Graham’s first noticed something amiss with his health in summer 2020 after changes to his bowel habits.

Following several GP visits, he was sent to DGRI in January 2021 and on World Cancer Day, February 4, he was officially diagnosed.

Initially the prognosis was good and the cancer was not thought to be aggressive, so Graham was hopeful and told Niomi: “We have a long journey ahead of us and it will be rocky”.

But he still faced gruelling treatment in Edinburgh to try and shrink the tumour so it could be cut out in. However, the discovery of more in his lungs meant the operation was cancelled and he was given six rounds of chemotherapy instead.

Niomi said: “The bowel cancer grew and in August 2021 they said it was said no longer stage two, but stage four and terminal.

“They said he would get treatment to maintain life but it could be months or years. Nobody knew.”

HAPPIEST DAY . . . the couple’s wedding at Kinmount

The couple, and Niomi’s children Niamh and Struan, made the most of Christmas 2021 and also threw themselves into wedding plans.

Originally set for August 2022, the big day was moved forward to February.

“Our wonderful photographer Vicky from Willow and Wild, along with Victoria from Kinmount, pulled together the wedding in three weeks and it was incredible,” said Niomi.

“The day was a celebration, just about us. Graham was shattered come the end of the night but he loved it.”

There were more good times as he rallied over the summer after a stoma was fitted.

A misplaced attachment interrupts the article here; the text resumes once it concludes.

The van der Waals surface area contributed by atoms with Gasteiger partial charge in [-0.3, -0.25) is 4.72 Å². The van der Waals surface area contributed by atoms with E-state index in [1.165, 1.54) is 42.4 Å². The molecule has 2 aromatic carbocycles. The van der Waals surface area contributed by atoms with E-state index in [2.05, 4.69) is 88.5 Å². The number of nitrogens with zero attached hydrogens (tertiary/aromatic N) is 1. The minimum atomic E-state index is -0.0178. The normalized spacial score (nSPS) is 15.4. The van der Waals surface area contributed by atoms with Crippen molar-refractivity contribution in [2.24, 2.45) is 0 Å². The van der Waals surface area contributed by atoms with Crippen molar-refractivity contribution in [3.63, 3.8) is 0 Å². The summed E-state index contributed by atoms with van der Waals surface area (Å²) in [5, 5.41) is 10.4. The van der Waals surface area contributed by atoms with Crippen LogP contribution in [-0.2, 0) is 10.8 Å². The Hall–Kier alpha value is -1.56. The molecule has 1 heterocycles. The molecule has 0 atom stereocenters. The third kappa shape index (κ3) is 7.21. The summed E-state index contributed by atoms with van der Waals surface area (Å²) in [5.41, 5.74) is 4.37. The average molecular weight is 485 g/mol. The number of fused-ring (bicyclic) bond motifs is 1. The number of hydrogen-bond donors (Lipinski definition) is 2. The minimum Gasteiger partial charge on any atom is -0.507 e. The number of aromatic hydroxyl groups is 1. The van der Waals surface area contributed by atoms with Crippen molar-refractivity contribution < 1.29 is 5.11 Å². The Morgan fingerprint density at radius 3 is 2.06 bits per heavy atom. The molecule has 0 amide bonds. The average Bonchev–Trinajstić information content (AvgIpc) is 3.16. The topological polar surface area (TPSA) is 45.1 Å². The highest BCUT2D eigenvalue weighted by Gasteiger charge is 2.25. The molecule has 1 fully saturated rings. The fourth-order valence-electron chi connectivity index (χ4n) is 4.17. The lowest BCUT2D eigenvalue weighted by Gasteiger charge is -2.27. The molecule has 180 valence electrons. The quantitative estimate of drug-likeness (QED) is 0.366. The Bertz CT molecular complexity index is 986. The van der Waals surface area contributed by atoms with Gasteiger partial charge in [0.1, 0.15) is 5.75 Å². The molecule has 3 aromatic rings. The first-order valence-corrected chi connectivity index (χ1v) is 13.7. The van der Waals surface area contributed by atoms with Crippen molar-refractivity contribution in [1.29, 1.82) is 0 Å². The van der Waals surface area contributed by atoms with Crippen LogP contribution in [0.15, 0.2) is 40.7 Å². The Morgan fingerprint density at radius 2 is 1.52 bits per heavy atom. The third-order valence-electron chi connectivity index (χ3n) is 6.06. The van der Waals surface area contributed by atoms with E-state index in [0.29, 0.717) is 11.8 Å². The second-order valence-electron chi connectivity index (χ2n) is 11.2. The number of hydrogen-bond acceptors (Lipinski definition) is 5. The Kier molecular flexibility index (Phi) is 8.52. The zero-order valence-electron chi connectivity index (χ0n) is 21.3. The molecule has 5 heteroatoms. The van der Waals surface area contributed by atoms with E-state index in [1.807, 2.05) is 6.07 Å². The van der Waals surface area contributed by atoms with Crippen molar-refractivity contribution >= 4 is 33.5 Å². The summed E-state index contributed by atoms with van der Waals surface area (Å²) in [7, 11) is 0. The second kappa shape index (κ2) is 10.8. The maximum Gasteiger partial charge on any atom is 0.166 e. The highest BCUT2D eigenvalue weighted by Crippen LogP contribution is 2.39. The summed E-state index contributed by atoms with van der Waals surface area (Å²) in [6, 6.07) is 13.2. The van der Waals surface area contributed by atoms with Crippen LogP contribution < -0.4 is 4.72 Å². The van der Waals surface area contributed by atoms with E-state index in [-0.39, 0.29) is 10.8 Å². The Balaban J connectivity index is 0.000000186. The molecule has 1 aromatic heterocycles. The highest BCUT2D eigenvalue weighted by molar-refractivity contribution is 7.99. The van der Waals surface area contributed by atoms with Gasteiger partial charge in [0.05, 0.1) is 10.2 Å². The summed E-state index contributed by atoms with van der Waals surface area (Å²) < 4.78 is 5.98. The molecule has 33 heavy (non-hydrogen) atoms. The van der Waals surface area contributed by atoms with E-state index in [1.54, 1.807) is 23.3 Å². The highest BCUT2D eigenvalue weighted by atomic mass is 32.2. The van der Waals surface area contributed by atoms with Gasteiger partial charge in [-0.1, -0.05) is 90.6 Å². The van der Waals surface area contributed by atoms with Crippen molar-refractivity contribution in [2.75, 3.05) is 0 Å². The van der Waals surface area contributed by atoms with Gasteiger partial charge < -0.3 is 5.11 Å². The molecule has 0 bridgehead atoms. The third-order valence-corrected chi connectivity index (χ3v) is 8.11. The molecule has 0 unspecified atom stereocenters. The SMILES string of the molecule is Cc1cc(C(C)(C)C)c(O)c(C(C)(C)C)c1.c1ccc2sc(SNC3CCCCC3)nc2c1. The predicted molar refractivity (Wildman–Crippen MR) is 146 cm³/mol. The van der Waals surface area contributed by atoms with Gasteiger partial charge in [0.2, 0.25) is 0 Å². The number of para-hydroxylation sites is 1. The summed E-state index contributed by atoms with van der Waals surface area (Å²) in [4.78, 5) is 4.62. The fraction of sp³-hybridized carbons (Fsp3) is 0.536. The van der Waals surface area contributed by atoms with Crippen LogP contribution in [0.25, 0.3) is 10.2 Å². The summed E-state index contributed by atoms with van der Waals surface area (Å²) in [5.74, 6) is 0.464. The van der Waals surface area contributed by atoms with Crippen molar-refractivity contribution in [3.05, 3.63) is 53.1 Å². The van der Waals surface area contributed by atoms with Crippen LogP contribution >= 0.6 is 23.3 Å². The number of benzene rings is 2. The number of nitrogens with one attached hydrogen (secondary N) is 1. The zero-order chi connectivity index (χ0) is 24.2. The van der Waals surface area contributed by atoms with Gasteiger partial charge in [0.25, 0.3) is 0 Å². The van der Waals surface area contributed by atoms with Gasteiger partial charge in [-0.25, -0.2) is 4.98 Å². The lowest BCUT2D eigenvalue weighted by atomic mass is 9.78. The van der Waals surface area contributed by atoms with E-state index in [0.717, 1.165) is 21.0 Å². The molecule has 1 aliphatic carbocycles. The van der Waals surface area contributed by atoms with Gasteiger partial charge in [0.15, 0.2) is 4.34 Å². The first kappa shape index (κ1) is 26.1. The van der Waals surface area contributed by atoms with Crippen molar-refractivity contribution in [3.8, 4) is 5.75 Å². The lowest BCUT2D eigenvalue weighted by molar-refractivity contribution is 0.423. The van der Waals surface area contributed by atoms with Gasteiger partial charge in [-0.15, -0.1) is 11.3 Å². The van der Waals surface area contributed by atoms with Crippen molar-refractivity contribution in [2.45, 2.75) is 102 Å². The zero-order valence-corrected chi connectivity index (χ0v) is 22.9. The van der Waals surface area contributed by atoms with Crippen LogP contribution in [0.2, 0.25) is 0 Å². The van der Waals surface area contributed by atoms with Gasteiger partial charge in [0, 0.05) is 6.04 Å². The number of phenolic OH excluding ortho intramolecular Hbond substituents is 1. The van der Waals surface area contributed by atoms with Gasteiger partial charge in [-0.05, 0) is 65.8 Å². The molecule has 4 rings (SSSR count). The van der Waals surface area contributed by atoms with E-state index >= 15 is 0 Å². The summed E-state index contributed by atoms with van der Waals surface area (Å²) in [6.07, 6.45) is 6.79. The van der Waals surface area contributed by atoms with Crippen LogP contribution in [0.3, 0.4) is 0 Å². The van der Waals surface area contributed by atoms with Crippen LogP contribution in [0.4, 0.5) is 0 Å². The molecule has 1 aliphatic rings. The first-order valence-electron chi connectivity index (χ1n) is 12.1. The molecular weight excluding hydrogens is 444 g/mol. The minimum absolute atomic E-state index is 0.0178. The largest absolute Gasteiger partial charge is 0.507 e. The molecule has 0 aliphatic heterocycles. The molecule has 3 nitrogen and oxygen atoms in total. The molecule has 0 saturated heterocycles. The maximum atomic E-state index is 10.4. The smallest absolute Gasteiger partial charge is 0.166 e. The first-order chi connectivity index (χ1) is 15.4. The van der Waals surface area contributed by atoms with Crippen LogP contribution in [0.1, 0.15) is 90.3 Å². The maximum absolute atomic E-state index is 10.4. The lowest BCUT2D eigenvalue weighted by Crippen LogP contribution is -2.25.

“He had a phenomenal summer, you would not think he was sick sometimes,” said Niomi. “It was warm and he was outside and was on a real high. It gave us false hope.”

She even started planning joint a party to celebrate her 40th, his 60th and their first wedding anniversary.

“He kept bouncing back. His hair grew back and he put on bit of weight,” she said. “I am grateful we had that.”

In autumn Graham decided against any more treatment. He passed away on November 19 at home in Kirkcudbright with family around him.

His self arranged funeral was held in Lochmaben and he’s buried in the town’s cemetery with his parents.

Niomi said: “He planned it in minute detail, he wanted a big send off, like the Queen’s. We had to cut it down in the end!”

She is now trying to pick up the pieces and has found some comfort among the widowed community on Twitter, where she has 7500 followers after sharing her devastating journey.

Friends and family have rallied but, despite all the support, she describes her grief as ‘horrific’ and said: “It’s crushing, I did not know that heartbreak was real, it’s physically painful.”

MR FOOD . . . Graham was convenor of the food festival at Dumfries Show

Tentatively looking ahead, Niomi hopes to do a fundraising walk in spring for Marie Curie, as well as returning to work as a manager with the Third Sector in January. She will also aptly step into her husband’s shoes as the convenor for the Dumfries Show food festival.

“I am totally stunned to be a widow at 39. But Graham would never have wanted life to stop, he loved life, he was such a positive person.” she said.

“I would say to everyone: make memories, just do it.”